Putin critic Navalny reportedly transferred to 'completely lawless' penal colony outside Moscow

Navalny's sentence is for 2.5 years

Russian opposition leader Alexei Navalny has been transferred to a penal colony outside Moscow to serve out his prison sentence, according to reports.

Navalny was transferred Thursday, a public commission said on Sunday. The penal colony, located in the town of Pokrov in the Vladimir region, is roughly three hours outside Moscow.

Navalny will spend two and a half years at the prison, Reuters reported.

In this handout photo provided by Moscow City Court Russian opposition leader Alexei Navalny stands in the cage during a hearing to a motion from the Russian prison service to convert the suspended sentence of Navalny from the 2014 criminal conviction into a real prison term in the Moscow City Court in Moscow, Russia, Tuesday, Feb. 2, 2021. (Moscow City Court via AP)

In this handout photo provided by Moscow City Court Russian opposition leader Alexei Navalny stands in the cage during a hearing to a motion from the Russian prison service to convert the suspended sentence of Navalny from the 2014 criminal conviction into a real prison term in the Moscow City Court in Moscow, Russia, Tuesday, Feb. 2, 2021. (Moscow City Court via AP)

The conditions of the prison are reportedly severe, with "extremely strict" measures.

"Inmates who have spent time in different prisons across Russia told me this was the toughest one they have been in," Konstantin Kotov, who has spent two years at the prison, told The Moscow Times. "It definitely felt like a high-security prison for hard criminals."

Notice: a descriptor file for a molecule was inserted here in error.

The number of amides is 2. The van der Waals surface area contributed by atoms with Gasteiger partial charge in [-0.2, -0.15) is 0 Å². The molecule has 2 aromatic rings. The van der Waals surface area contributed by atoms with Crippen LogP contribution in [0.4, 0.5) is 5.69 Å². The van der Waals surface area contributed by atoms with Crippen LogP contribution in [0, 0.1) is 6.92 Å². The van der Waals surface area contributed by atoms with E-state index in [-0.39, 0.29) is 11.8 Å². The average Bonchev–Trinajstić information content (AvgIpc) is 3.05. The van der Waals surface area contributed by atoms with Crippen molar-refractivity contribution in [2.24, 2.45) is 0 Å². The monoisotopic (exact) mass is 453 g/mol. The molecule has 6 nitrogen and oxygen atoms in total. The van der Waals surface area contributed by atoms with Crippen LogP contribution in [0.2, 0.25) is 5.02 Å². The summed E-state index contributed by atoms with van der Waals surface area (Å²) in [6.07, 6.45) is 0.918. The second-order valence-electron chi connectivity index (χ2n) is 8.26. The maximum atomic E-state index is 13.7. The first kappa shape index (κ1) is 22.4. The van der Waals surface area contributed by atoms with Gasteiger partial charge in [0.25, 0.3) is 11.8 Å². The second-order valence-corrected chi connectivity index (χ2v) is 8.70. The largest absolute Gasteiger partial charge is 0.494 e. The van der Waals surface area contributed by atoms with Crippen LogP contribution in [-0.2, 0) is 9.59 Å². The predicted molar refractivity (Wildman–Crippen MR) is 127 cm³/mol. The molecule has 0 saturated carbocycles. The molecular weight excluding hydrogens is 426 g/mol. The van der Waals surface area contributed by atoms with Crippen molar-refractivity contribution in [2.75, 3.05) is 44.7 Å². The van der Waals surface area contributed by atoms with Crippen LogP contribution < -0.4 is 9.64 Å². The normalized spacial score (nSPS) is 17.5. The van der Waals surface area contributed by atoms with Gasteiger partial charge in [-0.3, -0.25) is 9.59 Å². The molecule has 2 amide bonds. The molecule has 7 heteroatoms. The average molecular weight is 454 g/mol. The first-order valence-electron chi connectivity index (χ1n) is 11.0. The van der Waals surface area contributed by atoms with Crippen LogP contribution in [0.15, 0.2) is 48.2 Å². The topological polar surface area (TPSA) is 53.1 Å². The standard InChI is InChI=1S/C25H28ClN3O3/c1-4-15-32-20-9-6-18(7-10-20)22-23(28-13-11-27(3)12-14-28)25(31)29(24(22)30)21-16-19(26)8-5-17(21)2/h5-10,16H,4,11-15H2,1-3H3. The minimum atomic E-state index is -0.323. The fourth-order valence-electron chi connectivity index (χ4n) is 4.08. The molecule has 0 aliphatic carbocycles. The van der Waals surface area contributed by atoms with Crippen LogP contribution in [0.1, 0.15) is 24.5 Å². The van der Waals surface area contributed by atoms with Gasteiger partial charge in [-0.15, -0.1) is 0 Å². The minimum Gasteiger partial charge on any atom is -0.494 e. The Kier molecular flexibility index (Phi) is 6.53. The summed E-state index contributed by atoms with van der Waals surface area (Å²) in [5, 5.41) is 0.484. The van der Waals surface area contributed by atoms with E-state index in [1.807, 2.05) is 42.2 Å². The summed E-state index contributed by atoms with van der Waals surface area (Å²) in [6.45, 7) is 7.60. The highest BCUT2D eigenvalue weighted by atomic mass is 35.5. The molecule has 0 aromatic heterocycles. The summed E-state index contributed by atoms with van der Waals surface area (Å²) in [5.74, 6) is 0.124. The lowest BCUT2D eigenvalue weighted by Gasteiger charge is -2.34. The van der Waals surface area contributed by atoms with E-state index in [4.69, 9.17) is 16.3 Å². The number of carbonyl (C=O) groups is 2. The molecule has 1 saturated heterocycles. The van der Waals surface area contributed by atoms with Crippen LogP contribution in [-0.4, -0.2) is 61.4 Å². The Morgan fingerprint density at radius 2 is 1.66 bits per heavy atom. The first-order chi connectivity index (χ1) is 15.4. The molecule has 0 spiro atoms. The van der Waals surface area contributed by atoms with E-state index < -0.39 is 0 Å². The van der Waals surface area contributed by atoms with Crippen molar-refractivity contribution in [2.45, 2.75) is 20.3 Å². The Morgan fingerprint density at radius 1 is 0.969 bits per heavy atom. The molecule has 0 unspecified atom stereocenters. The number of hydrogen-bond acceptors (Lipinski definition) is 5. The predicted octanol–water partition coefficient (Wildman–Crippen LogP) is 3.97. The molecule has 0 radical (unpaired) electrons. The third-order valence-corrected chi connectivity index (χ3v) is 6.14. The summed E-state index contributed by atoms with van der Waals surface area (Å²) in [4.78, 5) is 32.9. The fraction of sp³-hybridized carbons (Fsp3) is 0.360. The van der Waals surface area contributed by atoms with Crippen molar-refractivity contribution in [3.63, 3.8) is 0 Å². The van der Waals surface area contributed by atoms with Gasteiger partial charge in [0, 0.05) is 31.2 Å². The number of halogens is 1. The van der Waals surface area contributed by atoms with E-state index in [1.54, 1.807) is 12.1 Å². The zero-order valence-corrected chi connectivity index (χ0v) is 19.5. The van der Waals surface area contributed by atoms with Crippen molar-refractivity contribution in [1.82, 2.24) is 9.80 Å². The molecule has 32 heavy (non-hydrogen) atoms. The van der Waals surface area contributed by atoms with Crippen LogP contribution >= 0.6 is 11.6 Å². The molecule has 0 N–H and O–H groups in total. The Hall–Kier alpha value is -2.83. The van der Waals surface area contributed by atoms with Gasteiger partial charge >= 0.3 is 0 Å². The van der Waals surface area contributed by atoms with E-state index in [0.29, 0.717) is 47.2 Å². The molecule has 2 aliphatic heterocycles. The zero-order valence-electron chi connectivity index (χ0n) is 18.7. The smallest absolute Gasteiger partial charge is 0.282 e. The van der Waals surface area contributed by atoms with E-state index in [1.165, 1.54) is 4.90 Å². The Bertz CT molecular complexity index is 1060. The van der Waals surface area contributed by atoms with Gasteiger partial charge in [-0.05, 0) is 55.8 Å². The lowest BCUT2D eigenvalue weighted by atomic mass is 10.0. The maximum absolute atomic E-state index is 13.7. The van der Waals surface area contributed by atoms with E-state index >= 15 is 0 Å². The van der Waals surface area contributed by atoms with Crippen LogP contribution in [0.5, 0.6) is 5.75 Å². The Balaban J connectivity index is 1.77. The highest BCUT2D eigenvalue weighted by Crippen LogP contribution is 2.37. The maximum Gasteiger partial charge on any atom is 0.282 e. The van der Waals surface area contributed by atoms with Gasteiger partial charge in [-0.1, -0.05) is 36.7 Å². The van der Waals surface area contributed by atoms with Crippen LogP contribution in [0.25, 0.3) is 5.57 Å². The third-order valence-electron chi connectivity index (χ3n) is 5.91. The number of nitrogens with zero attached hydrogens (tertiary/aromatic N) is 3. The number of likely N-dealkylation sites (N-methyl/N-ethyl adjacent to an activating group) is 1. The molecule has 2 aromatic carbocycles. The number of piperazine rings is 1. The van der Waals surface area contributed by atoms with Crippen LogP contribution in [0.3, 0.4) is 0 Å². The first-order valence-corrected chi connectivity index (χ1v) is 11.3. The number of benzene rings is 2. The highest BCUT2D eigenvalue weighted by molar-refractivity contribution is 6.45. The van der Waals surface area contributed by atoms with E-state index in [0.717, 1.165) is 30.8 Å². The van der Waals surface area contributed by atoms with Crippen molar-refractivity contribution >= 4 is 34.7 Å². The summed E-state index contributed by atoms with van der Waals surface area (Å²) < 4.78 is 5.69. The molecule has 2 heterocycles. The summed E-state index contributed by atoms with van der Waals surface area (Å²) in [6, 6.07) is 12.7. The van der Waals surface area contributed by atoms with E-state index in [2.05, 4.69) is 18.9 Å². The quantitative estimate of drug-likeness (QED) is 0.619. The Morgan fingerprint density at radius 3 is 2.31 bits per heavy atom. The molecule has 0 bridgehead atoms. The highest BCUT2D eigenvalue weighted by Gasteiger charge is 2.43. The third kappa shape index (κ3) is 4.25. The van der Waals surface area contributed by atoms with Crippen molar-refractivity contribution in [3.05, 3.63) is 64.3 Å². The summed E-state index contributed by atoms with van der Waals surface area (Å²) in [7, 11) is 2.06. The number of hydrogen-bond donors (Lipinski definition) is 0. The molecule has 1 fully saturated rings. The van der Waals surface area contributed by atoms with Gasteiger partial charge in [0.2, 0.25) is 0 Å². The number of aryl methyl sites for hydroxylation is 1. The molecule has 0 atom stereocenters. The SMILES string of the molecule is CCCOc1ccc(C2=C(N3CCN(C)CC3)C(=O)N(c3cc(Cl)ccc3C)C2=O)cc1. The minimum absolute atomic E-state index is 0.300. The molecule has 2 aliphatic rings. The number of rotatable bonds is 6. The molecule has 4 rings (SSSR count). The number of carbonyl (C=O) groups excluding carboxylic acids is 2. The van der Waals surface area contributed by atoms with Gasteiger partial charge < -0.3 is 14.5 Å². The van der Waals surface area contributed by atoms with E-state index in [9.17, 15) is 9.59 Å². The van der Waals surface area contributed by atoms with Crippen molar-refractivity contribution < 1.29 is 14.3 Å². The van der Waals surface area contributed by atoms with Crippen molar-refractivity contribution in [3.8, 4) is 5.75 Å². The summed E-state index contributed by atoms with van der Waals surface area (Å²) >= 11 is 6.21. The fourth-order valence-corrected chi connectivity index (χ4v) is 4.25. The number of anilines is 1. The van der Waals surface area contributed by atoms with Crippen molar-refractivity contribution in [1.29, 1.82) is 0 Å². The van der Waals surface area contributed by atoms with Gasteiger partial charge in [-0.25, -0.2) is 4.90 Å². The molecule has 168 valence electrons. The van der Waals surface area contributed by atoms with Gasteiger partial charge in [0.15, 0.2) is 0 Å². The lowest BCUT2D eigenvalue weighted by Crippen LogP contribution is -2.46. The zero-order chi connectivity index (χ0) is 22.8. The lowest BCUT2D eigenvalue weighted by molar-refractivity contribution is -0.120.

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Prisoners reportedly cooperate with the prison administration to help control other inmates, a local activist told Reuters.

"If there is a need to prevent Navalny from communicating with others, nobody would talk to him," said Ruslan Vakhapov, an activist of the prisoners’ rights group Jailed Russia. "(If anything happens), he wouldn’t be able to ask for help until his lawyer arrives."

Navalny will be quarantined ahead of his term as a precaution against the coronavirus.

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"It’s completely lawless there," Pyotr Kuryanov, a lawyer at the Defense of Prisoners’ Rights Foundation NGO, told TMT. "They will break you. Bad things have been going on there for a long time."

Navalny's sentence is related to a 2014 fraud case the European Court of Human Rights ruled was unlawful, arbitrary and politically motivated. Russia is actually part of the European court's jurisdiction, so its ruling matters technically, not just morally.

Navalny was arrested upon his return to Russia from Germany, where he had been treated after suffering a Novichok attempt on his life.

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Navalny has claimed time and again that he didn't flee Russia – he was transported out of the country while in a coma following the attempt on his life.

Fox News' Amy Kellogg contributed to this report